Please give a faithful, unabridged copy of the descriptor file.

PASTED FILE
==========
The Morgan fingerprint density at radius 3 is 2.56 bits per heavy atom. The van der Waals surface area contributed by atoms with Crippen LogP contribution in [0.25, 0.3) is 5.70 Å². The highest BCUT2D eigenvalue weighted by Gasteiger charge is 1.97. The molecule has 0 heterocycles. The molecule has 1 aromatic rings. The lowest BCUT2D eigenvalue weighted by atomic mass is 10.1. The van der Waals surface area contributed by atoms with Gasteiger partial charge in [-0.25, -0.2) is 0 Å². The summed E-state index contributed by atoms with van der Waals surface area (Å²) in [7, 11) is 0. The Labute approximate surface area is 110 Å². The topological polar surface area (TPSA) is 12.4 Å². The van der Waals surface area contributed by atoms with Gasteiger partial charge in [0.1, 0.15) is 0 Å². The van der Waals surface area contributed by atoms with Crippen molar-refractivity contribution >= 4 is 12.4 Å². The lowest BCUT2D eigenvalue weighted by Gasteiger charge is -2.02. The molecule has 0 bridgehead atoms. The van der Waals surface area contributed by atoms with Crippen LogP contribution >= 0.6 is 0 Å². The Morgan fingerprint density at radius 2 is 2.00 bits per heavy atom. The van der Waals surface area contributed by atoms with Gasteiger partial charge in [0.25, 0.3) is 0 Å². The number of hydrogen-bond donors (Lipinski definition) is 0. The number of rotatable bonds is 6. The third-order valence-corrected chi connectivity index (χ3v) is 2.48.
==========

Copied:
The Morgan fingerprint density at radius 3 is 2.56 bits per heavy atom. The van der Waals surface area contributed by atoms with Crippen LogP contribution in [0.25, 0.3) is 5.70 Å². The highest BCUT2D eigenvalue weighted by Gasteiger charge is 1.97. The molecule has 0 heterocycles. The molecule has 1 aromatic rings. The lowest BCUT2D eigenvalue weighted by atomic mass is 10.1. The van der Waals surface area contributed by atoms with Gasteiger partial charge in [-0.25, -0.2) is 0 Å². The summed E-state index contributed by atoms with van der Waals surface area (Å²) in [7, 11) is 0. The Labute approximate surface area is 110 Å². The topological polar surface area (TPSA) is 12.4 Å². The van der Waals surface area contributed by atoms with Gasteiger partial charge in [0.1, 0.15) is 0 Å². The van der Waals surface area contributed by atoms with Crippen molar-refractivity contribution >= 4 is 12.4 Å². The lowest BCUT2D eigenvalue weighted by Gasteiger charge is -2.02. The molecule has 0 bridgehead atoms. The van der Waals surface area contributed by atoms with Crippen LogP contribution >= 0.6 is 0 Å². The Morgan fingerprint density at radius 2 is 2.00 bits per heavy atom. The van der Waals surface area contributed by atoms with Gasteiger partial charge in [0.25, 0.3) is 0 Å². The number of hydrogen-bond donors (Lipinski definition) is 0. The number of rotatable bonds is 6. The third-order valence-corrected chi connectivity index (χ3v) is 2.48.